There are upward of 89 million clothes dryers in the U.S., each emitting more than a ton of carbon dioxide per year. Because of the simple fact that dryers use so much energy, skipping the dryer all together can make a real difference. These hot summer days are perfect for air-drying clothes and linens instead of running your dryer. Retractable clotheslines are surprisingly affordable, and you can set them up between trees, on your patio, or even on a small apartment balcony. Don’t have enough outdoor space? A simple foldable drying rack can be used to dry clothing indoors – and it’s a must-have for delicate garments. Whether you hang your laundry outside to dry in the fresh breeze or set up your indoor drying rack, this drying method is much more sustainable and can also leave your clothes smelling incredibly fresh. Plus, as an added bonus, your threads last longer when you line dry because there's less wear-and-tear than when you use the dryer.
Maximize Your Dryer
Line-drying isn’t always a practical choice. If you’re sticking with your dryer some (or all) of the time, cleaning the lint filter frequently will increase efficiency and shorten drying time. You can also significantly cut down your dryer’s runtime with the help of a few reusable dryer balls. They’re super budget-friendly (usually around $6 each) and help absorb moisture from your clothes, soften clothes, and reduce wrinkles. Another energy-saving setting that many modern dryers have is a moisture sensor. It will automatically reduce the amount of drying time or shut off the machine when it senses that clothes are dry, which reduces wear-and-tear on your garments, saves lots of energy, and lowers your electric bill. If you’re planning to shop for a new dryer soon, a suitable moisture sensor is one of the best things to look for!
Ditch Your Iron
It’s no secret that ironing is a tedious chore. But it also consumes energy and deteriorates fabrics. So, you probably won’t be too disappointed to ditch your iron! Still, no self-respecting conservationist wants to look wrinkled, right? To avoid looking ruffled, simply hang up clothes immediately after the wash cycle is complete or toss a few dryer balls into the dryer. For wrinkle-prone clothing like linen, stop the wash cycle before the final spin cycle to leave a little extra water in garments before hanging up to dry. After your linen items are dry, fold them where you want creases to be, and place them under other clothes in your dresser, which will further help press them and prevent wrinkles.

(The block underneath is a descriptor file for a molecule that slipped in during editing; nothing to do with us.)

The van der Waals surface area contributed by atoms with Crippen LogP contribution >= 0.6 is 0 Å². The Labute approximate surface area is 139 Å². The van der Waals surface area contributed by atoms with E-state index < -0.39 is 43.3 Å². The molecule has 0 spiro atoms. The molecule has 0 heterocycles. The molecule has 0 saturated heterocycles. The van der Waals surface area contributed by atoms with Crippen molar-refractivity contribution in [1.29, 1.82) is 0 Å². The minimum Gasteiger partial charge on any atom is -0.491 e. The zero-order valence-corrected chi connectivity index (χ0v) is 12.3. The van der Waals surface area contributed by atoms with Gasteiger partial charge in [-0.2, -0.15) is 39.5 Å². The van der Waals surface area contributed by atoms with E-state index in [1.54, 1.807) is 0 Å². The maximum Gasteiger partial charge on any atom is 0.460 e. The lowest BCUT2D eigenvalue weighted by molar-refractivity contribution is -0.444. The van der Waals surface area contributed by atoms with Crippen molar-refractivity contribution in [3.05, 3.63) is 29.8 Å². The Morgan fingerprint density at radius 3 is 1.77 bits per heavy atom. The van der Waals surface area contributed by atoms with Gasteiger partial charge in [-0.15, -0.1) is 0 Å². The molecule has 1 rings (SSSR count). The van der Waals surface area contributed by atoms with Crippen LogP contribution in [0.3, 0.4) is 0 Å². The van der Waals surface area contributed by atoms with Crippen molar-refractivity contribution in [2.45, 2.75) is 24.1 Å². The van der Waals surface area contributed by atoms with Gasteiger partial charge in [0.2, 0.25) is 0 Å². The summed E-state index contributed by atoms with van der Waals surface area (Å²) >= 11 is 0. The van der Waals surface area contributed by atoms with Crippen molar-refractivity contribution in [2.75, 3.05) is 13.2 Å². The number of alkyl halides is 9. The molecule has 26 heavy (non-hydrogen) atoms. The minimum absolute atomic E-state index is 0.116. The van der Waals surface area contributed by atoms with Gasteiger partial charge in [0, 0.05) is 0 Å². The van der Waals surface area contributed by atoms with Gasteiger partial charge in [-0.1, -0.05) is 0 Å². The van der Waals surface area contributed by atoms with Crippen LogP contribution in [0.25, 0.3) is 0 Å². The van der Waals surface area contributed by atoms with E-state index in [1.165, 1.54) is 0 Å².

Making your laundry routine more eco-friendly has so many benefits. It's better for your wardrobe, your wallet, and your planet. Everybody wins when you have a more sustainable laundry routine. Washing your clothes in cold water, line drying clothes, and using a biodegradable detergent will not only leave your clothes feeling clean and fresh but will also help protect our amazing planet.
Have questions about planet-friendly cleaning or reducing harsh chemicals in your home? We have answers! The Ecology Works has been leading the way in green cleaning since 1993. We can help you select the products you need to live a better, allergen-free life. Please feel free to Contact Us or message us on Facebook. No question is too small! We're here to help.